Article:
Widely accepted at the time of publication, the so-called „Zeno Map“, for „the next 40 years .. influenced most maps that were made of Iceland“ (islandskort.is) and was incorporated into the works of leading cartographers. Ruscelli published a version of the Zeno Map in his maps of 1561 and 1574 (see No. 75 and 157), Gerardus Mercator adopted much of Zeno‘s map in his famous world map of 1569 and his North pole map of 1595 and Abraham Ortelius took over the mysterious islands in his map of the North Atlantic „Septentrionalium Regionum Descrip.“ of 1570 (see No. 56). „Frisland“ appeared on maps as late as the 1675 world map of Nicolaas Visscher.
The „Zeno Map“ was also used by English explorers Martin Frobisher (see No. 60) and John Davis in search of the Northwest Passage in the 1570s and 1580s.
In the 19th century the Zeno story and the map came under scrutiny. Most famously Frederick W. Lucas questioned the validity in „The Annals of the Voyages of the Brothers Nicolo and Antonio Zeno in the North Atlantic“ (1898) and accused Nicolo Zeno the Younger of making the map up, using islands found on other maps, and simply scattering them across the North Atlantic, and having commited a forgery.
Also most modern historians regard the map and the accompanying narrative as a hoax perpetrated by Nicolo the Younger to make a retro-active claim for Venice having discovered the New World.
Whatever the truth, the Zeno map and its islands are one of the most enduring mysteries in the history of cartography.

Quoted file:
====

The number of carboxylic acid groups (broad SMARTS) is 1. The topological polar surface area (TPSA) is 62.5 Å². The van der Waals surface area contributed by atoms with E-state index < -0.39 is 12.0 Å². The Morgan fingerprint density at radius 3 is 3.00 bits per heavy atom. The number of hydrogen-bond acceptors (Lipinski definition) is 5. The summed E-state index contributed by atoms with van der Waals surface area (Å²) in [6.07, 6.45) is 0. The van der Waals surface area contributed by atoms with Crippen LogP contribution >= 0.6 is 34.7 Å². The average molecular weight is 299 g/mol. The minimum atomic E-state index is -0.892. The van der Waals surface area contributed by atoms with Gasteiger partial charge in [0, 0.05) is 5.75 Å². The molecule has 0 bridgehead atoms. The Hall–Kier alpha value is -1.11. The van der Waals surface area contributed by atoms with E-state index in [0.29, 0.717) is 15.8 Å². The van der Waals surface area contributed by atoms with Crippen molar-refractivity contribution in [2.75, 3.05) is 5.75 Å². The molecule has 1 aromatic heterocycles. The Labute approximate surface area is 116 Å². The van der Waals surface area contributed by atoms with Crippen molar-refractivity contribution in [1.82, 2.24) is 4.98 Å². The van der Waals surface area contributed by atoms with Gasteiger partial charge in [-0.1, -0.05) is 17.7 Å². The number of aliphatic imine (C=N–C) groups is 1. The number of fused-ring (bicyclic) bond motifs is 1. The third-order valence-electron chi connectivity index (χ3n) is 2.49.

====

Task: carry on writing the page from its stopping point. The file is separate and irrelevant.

This copy of the Zeno Map from „Nouvelles des Voyages er des sciences Geographiques, published by J. B. Eyries and Conrad Malte-Brun, faithfully reproduces the original map of the North Atlantic and incorporates an inset map showing the full journey of the Zeno brothers „with a more recent version of Iceland“ (islandskort.is).
The map of the North Atlantic covers the area from „Estotiland“ and „Drogeo“ in the west to Scandinavia in the east. Greenland is named „Tramontana“ (North wind) and divided into the two parts of „Engronelant“ and „Crolandia“. Surprising are the depiction of an erupting volcano next to a monastery named „S Tomas Zenobium“ and the continuous coastline from Greenland to Scandinavia.
Iceland is depicted in a very strange shape stretching diagonally from south west to north east. Obviously it is taken from Olaus Magnus’ famous „Carta Marina“ of 1539
but „the mountains, rivers and all the pictures have gone and the ice flows off the east coast on Olaus‘ map have become islands“ (islandskort.is). There are five church symbols but only two can be allocated: „Scalodin“ to Skalholt and „Olensis“ to Holar.
What differentiates this map are the mysterious islands of the North Atlantic that nobody had heard of at that time and which are depicted in remarkable detail: (from west to east) „Estotiland“, „Drogeo“, „Icaria“, „Frisland“ (with 32 place-names), „Grislada“, „Neome“, „Podalida“ and „Estlanda“.
Centuries later geographers started investigations to retrace the Zeno brothers’ routes and to find out what is behind the names of these mysterious islands, which of them are existing in reality and which is their new name. It is now agreed that „Estotiland“ is presumed to be Nova Scotia including Labrador, „Drogeo“ the coastal area south of Newfoundland, „Estlanda“ the Shetland Islands and „Neome“ the Fair Isle or Foula. Obviously all the other islands including „Frisland“ may simply be an invention of the mapmaker(s).
Comments by the collector
This map was acquired from renowned Barry Lawrence Ruderman Antique Maps Inc., California in March 2023. Remarkable are these sentences in the description:
„This 19th Century example of the map is extremely rare on the market. We know of only 1 example of the map which has changed hands in the past 25 years“.